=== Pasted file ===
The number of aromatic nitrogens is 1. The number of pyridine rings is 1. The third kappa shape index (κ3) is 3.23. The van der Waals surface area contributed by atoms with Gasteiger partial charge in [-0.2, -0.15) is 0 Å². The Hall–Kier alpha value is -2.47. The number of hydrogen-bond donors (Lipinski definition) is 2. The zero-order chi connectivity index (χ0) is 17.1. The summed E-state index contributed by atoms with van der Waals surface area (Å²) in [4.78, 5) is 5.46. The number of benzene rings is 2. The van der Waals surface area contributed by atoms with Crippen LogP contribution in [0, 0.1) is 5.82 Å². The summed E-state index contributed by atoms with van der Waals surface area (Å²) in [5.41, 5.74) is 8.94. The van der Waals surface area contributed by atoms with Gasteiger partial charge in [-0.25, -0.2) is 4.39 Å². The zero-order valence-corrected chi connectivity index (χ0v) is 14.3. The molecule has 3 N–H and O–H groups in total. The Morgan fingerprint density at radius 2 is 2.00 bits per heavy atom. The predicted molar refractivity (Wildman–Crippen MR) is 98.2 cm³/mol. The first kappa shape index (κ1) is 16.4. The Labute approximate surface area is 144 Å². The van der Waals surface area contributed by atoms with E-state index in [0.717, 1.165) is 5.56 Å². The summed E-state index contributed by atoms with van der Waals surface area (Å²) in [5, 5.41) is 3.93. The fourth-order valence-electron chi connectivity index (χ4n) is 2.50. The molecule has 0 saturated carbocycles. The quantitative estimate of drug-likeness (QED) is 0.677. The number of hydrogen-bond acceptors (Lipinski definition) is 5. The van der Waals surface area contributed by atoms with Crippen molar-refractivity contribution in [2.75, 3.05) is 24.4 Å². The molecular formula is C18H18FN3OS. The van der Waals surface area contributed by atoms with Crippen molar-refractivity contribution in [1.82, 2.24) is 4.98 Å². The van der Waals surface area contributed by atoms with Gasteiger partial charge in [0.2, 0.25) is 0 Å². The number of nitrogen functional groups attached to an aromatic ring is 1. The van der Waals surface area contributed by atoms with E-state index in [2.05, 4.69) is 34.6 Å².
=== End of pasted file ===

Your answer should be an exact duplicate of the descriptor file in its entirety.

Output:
The number of aromatic nitrogens is 1. The number of pyridine rings is 1. The third kappa shape index (κ3) is 3.23. The van der Waals surface area contributed by atoms with Gasteiger partial charge in [-0.2, -0.15) is 0 Å². The Hall–Kier alpha value is -2.47. The number of hydrogen-bond donors (Lipinski definition) is 2. The zero-order chi connectivity index (χ0) is 17.1. The summed E-state index contributed by atoms with van der Waals surface area (Å²) in [4.78, 5) is 5.46. The number of benzene rings is 2. The van der Waals surface area contributed by atoms with Crippen LogP contribution in [0, 0.1) is 5.82 Å². The summed E-state index contributed by atoms with van der Waals surface area (Å²) in [5.41, 5.74) is 8.94. The van der Waals surface area contributed by atoms with Gasteiger partial charge in [-0.25, -0.2) is 4.39 Å². The zero-order valence-corrected chi connectivity index (χ0v) is 14.3. The molecule has 3 N–H and O–H groups in total. The Morgan fingerprint density at radius 2 is 2.00 bits per heavy atom. The predicted molar refractivity (Wildman–Crippen MR) is 98.2 cm³/mol. The first kappa shape index (κ1) is 16.4. The Labute approximate surface area is 144 Å². The van der Waals surface area contributed by atoms with E-state index in [0.717, 1.165) is 5.56 Å². The summed E-state index contributed by atoms with van der Waals surface area (Å²) in [5, 5.41) is 3.93. The fourth-order valence-electron chi connectivity index (χ4n) is 2.50. The molecule has 0 saturated carbocycles. The quantitative estimate of drug-likeness (QED) is 0.677. The number of hydrogen-bond acceptors (Lipinski definition) is 5. The van der Waals surface area contributed by atoms with Crippen molar-refractivity contribution in [2.75, 3.05) is 24.4 Å². The molecular formula is C18H18FN3OS. The van der Waals surface area contributed by atoms with Crippen molar-refractivity contribution in [1.82, 2.24) is 4.98 Å². The van der Waals surface area contributed by atoms with Gasteiger partial charge in [0.2, 0.25) is 0 Å². The number of nitrogen functional groups attached to an aromatic ring is 1. The van der Waals surface area contributed by atoms with E-state index in [2.05, 4.69) is 34.6 Å².